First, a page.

India today has moved from JP Narayan to JP Morgan: Can Mulayam find an answer to that?

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Can Janata Parivar succeed against Modi?
Samajwadi Party (SP) chief Mulayam Singh Yadav has launched a fresh initiative to counter Narendra Modi and his party both within the Parliament and without. The former chief minister of Uttar Pradesh recently met top leaders of various regional parties like the RJD, JD(U), JD(S) and INLD and others. Former Bihar chief minister Nitish Kumar even said after the meeting that there could be a merger of all these Janata parties to put up a united opposition against the saffron camp.

The development reminds us of the 1970s when a similar effort was made to stop late prime minister Indira Gandhi from continuing with her superiority run in the Indian democracy and it finally paid off in 1977 when the Janata government replaced the Congress for the first time at the Centre.

The parties have come together keeping in mind the assembly elections in Bihar and Uttar Pradesh over the next two-and-a-half years. The SP, JD(U) and RJD, three of the regional powers from these two states, were humiliated in their own backyard in this year's Lok Sabha election. In Bihar, the anti-Modi forces succeeded to bag a consolation victory in the 10 bypolls held in August and they now want to follow the same model on the national stage.

But how much successful can this plan to stop Narendra Modi, the first non-Congress prime minister to head a majority government, be?

To start with, each of these leaders who have come together to fight Modi jointly are well past their prime. They were known to be followers of leaders like JP Narayan and Ram Manohar Lohia who had popularised ideological battle against dominance and inequality but do these leaders have any legacy today that can influence an entire generation of youngsters to emulate and throw a challenge to Modi's political superiority?

Ageing leaders who have little legacy unlike JP or Lohia

Of the three big leaders of this platform, Mulayam Singh Yadav is an ageing and tainted leader who is clearly fighting a battle for survival (his party could win just five parliamentary seats in UP) while Lalu Prasad is a politician of the past. After losing power to arch-rival Nitish Kumar in Bihar in 2005 and convicted in the fodder scam last year, the 66-year-old RJD chief is certainly not the face of India's future.

The third, Nitish Kumar, is still a face in Indian politics that holds weight but after the break-up with the BJP and the poor show in the Lok Sabha election (JD-U could manage just 2 of the 40 parliamentary seats in Bihar), Nitish has a lot of ground to cover and his patching up with Lalu in the bypolls is an indication. The others are not as effective as these three but the best men of the alternative platform are not in the best of health.

2014 is not 1970s and there is no anti-incumbency yet

Next is the scope of action of this new political grouping. The current government of Modi is by no means comparable to that of Indira Gandhi in the 1970s. Mrs Gandhi was in power for 11 years when she was finally hit by the anti-incumbency wave. The two dark years of Emergency in 1975-77 had hit the final nail in the coffin.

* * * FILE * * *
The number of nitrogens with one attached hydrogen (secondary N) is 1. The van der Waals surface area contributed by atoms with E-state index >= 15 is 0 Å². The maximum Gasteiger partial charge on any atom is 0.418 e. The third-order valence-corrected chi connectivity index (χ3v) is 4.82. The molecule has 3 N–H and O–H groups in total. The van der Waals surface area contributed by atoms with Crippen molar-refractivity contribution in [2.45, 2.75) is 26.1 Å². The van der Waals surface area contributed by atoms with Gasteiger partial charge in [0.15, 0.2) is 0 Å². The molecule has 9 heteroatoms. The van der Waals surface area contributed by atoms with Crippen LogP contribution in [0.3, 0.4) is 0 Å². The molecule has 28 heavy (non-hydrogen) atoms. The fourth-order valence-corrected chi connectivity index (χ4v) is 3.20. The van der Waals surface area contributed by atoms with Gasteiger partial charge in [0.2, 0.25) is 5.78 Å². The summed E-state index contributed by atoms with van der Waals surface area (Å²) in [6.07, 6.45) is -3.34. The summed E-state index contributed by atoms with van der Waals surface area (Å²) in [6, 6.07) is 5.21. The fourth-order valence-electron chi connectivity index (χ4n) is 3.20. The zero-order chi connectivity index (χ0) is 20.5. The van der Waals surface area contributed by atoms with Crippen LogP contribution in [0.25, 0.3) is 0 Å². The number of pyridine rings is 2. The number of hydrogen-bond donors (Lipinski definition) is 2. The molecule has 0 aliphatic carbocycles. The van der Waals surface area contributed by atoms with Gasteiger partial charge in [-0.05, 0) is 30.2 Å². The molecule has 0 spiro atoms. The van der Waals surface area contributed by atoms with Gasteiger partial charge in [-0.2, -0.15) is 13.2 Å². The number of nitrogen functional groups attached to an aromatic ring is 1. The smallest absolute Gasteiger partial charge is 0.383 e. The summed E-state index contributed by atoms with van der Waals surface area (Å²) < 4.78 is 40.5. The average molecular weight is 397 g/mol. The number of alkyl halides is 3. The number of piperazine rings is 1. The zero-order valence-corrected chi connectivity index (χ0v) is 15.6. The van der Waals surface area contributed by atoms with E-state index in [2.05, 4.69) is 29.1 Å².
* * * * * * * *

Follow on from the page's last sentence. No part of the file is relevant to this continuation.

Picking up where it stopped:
In 2014, Modi has no such problem at all. He is just six months into the office and so far, the BJP has put up good shows in various state elections. Yes, there are talks about Modi's performance in economy but nothing serious at the moment.

With the decimation of the Congress, there is also no dominant Opposition in the Parliament, which makes the task of the scattered groups to challenge Modi all the more difficult. The Janata platform has initially picked issues like black money, price rise and employment to take on Modi but those are too rudimentary to defeat a regime which looks robust at this moment.

Today's India has moved away from JP Narayan to JP Morgan: Can the ‘socialist bloc' deal with that?

The Janata Parivar, the constituents of which have undergone multiple fragmentation throughout only to nurture vote-bank politics, has not kept pace with politico-economic changes. The thrust of the leaders of the Janata school of politics has mainly been social empowerment of the backward people and not the constituency made up of the urban middle-class.

Modi's constituency, on the other hand, is propelled by the empowered middle class of the 21st century and this makes it difficult for the Janata Parivar to lay claim on Modi's vote-bank.

The difference between the 'socialist bloc' and Modi will be the factor of liberalised India, which was not the case during the time of Indira Gandhi.

Does the 'socialist bloc' have the means to deal with the right-leaning India?

The Mulayams, Lalus and Nitish Kumars have excelled because they successfully knit together loyal constituencies by taking full advantage of the loopholes in the Congress's idea of secularism, its weakening base and the consequent scope for horizontal democratisation, economic stagnation of backward sections and the decades-long anti-incumbency. Modi's government doesn't 'fulfil' many of these criteria and hence makes the Janata Parivar's preparation look futile.

Just projecting the battle for survival as an ideological battle between the Right and the Left doesn't justify Mulayams' cause. For the new-age Indian electorate, fake ideological battles matter secondary to stability and governance and all the three veteran leaders of the Janata platform have been tested on this.

Nitish Kumar was a close competitor to Modi till June 2013 but since then, it has been a tough journey for him. It will be a big ask for him now to stop the BJP from coming to power in Patna in 2015, forget stopping its influence spreading across the nation.

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